Or get this: In a clever new twist, Time Inc’s Fortune has launched Fortune TOC (for “Trusted Original Content”). Marketers will pay between $250,000 and $1 million to have the magazine create original, Fortune-branded editorial content that they then distribute on their own platforms (not Fortune’s), however they see fit. It’s like licensed content (itself a burgeoning revenue stream for many vaunted media brands), except it’s tailor-created to appeal to the interests of the specific audience segments being targeted by the brand marketer. No grubby, outright pitch for the product / service: as with other sponsored content, the goal is to engage and build relationships with brand prospects / customers, and parlay that into loyalty and purchases over time.

Now, don’t get the wrong idea. Fortune’s editorial team will edit these pieces, but they’ll be written by “trusted” freelancers — meaning ones previously paid by Fortune to contribute traditional editorial articles. (Interestingly, these writers’ identities are being kept under wraps.) Time Inc stressed that, once an advertiser agrees to the topic and format (article, video, blog, newsletter, etc), it will not see the content until it’s finished, and the editors will have final say over the content.

“Nothing we’re doing is compromising editorial integrity”, stressed Paul Caine (just prior to leaving his Time Inc chief financial officer post to become CEO of an audio-content syndication venture). Now that marketers have all become publishers themselves, it’s a no-brainer for media outlets to offer them the ability to “populate their owned and earned media with our content”, he explained. A group publisher clarified further: “It’s not advertising; it’s not native advertising… all it is is a new distribution vehicle for Fortune content.” (Aah… light dawns!)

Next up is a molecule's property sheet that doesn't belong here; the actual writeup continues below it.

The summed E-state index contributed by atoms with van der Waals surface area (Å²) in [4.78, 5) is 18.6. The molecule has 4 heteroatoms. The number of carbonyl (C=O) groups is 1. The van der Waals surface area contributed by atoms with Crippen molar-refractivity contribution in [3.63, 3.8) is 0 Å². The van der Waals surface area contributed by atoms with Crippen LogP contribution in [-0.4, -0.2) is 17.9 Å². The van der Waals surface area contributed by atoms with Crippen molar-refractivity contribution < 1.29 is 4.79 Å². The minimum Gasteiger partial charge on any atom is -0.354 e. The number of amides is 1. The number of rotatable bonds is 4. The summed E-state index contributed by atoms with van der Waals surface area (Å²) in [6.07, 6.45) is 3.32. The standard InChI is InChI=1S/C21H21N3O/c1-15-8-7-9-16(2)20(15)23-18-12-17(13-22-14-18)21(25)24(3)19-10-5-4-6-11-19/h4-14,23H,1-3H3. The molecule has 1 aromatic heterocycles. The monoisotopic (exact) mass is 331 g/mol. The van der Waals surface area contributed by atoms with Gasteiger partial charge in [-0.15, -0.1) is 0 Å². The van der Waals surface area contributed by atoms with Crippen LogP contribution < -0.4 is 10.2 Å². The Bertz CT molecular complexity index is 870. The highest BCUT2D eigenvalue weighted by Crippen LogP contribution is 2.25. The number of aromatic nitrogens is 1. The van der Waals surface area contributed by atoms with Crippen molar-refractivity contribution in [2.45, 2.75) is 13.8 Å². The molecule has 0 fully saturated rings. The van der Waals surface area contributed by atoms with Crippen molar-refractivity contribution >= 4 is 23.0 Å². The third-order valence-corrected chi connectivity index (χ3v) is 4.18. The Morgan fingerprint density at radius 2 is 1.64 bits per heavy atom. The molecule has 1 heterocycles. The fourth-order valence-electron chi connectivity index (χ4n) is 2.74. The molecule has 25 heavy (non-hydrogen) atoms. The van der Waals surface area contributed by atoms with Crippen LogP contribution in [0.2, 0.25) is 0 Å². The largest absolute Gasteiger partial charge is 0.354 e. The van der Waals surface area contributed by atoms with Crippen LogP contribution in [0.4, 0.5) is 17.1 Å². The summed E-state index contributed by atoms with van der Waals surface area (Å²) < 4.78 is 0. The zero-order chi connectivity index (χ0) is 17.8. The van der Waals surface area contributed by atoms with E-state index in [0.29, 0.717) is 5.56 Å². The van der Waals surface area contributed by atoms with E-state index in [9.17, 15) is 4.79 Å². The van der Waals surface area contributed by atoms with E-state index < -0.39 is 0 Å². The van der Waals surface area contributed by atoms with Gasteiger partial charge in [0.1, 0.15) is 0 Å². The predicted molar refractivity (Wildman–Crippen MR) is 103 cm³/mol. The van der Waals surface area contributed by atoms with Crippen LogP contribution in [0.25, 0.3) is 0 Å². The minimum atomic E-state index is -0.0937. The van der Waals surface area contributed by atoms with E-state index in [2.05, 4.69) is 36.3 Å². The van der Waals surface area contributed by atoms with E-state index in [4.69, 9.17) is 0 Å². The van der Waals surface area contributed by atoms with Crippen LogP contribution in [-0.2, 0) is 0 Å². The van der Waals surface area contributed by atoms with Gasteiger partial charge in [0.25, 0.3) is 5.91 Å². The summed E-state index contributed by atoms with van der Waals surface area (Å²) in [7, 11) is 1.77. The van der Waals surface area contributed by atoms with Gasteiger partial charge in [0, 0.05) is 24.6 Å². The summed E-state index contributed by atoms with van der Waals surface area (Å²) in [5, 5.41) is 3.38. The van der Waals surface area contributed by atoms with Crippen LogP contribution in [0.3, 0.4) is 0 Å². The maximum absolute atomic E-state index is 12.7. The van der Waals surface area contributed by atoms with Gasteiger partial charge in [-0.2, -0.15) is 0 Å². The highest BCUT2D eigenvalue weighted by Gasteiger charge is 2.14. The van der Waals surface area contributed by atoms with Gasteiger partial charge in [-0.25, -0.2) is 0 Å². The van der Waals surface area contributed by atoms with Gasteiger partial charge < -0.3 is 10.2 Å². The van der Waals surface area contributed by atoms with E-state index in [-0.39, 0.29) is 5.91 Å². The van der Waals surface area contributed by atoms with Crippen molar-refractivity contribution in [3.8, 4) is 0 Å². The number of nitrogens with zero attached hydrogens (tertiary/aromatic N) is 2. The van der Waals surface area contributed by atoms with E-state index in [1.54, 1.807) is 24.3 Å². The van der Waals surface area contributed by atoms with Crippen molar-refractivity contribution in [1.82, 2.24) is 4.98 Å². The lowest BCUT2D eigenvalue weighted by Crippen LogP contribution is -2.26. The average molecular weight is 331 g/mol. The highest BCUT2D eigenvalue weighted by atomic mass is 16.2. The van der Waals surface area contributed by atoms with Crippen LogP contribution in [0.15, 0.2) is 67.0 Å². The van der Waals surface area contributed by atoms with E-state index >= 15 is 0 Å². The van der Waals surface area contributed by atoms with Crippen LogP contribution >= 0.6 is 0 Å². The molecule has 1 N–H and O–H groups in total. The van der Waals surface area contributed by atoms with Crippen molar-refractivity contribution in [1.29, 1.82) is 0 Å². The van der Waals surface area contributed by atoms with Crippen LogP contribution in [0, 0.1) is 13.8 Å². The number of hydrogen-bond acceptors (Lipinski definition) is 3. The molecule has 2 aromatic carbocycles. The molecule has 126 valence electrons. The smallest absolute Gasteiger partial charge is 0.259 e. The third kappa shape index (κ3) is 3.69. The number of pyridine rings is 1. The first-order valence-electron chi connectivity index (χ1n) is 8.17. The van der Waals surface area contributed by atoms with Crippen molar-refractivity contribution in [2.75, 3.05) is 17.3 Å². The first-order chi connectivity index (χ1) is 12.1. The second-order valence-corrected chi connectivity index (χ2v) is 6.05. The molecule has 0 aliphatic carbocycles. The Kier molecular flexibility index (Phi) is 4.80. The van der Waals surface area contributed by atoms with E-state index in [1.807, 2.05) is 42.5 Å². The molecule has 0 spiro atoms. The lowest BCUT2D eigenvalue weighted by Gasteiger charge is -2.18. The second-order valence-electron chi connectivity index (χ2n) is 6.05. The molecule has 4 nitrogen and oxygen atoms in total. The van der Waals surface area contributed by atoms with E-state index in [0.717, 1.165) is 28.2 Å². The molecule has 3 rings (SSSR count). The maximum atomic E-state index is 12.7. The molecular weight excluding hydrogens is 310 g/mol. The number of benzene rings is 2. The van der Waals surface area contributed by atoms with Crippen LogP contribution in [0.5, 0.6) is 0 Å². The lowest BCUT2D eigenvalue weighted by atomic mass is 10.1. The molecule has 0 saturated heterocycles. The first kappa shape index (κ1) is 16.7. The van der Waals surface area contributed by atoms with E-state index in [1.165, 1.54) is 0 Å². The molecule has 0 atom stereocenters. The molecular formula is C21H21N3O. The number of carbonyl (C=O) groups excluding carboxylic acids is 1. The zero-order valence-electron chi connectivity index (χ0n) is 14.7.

Career option two: Snag one of the rapidly growing number of content positions opening up at all those product / services marketer companies that have indeed become publishers themselves. This is the ideal, since, according to those who’ve made this move, it’s just like working for a media company — except with better pay and bigger budgets!

These recruits say that the stigma once attached to moving from editorial to PR doesn’t apply in the branded-content realm. As the New York Observer summed up in a recent piece (must-reading for content generators), “Because the content is sponsored by a brand but not directly about it… evangelists for branded content say it’s not a huge jump from writing for a magazine that has to be careful not to offend advertisers.”

Indeed, some now writing / editing lifestyle or “thought leadership” blogs and web magazines owned by brands like Urban Outfitters, Coca-Cola, Qualcomm, Intel and Degree men’s deodorant insist that there’s not only zero pressure to push these brands in the content; they feel more freedom and less pressure to generate traffic than they did at media outlets dependent on driving advertising and subscriber revenue. Not to mention more financially secure.

As for freelancers, there’s now a booming business in ventures that match writers that once bylined pieces for big-name magazines / newspapers with brands vying to harness their talents. A journalist turned founder of one of those services, Contently, told the Observer: “Thirteen years ago, I was very religious about journalism — even five years ago, I wouldn’t have done it. But once people realise that [brand-owned content] is still journalism, they become more okay with it.” PS: More than 10,000 journalists - oops, content generators - have signed up to seek freelance work through Contently.